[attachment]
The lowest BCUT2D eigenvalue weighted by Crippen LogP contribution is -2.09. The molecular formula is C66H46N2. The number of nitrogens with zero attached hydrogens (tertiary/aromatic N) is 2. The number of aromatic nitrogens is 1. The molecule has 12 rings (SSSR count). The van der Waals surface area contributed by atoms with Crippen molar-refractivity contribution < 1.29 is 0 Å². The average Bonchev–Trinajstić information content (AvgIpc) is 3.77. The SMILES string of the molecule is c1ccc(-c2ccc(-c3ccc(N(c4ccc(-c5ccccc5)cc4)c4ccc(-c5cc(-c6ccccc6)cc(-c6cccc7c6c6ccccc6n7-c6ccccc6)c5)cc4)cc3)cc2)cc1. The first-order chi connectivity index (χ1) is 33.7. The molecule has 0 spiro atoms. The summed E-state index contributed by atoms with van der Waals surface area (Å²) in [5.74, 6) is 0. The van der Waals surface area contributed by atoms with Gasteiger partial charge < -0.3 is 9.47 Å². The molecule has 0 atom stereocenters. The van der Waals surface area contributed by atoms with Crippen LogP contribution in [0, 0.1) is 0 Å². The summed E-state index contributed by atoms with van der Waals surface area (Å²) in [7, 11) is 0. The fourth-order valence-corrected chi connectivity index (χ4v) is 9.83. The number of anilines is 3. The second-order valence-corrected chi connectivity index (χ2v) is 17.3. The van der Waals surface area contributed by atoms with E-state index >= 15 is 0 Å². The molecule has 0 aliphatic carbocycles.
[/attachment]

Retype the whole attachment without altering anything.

The lowest BCUT2D eigenvalue weighted by Crippen LogP contribution is -2.09. The molecular formula is C66H46N2. The number of nitrogens with zero attached hydrogens (tertiary/aromatic N) is 2. The number of aromatic nitrogens is 1. The molecule has 12 rings (SSSR count). The van der Waals surface area contributed by atoms with Crippen molar-refractivity contribution < 1.29 is 0 Å². The average Bonchev–Trinajstić information content (AvgIpc) is 3.77. The SMILES string of the molecule is c1ccc(-c2ccc(-c3ccc(N(c4ccc(-c5ccccc5)cc4)c4ccc(-c5cc(-c6ccccc6)cc(-c6cccc7c6c6ccccc6n7-c6ccccc6)c5)cc4)cc3)cc2)cc1. The first-order chi connectivity index (χ1) is 33.7. The molecule has 0 spiro atoms. The summed E-state index contributed by atoms with van der Waals surface area (Å²) in [5.74, 6) is 0. The van der Waals surface area contributed by atoms with Gasteiger partial charge < -0.3 is 9.47 Å². The molecule has 0 atom stereocenters. The van der Waals surface area contributed by atoms with Crippen LogP contribution in [0, 0.1) is 0 Å². The summed E-state index contributed by atoms with van der Waals surface area (Å²) in [7, 11) is 0. The fourth-order valence-corrected chi connectivity index (χ4v) is 9.83. The number of anilines is 3. The second-order valence-corrected chi connectivity index (χ2v) is 17.3. The van der Waals surface area contributed by atoms with E-state index >= 15 is 0 Å². The molecule has 0 aliphatic carbocycles.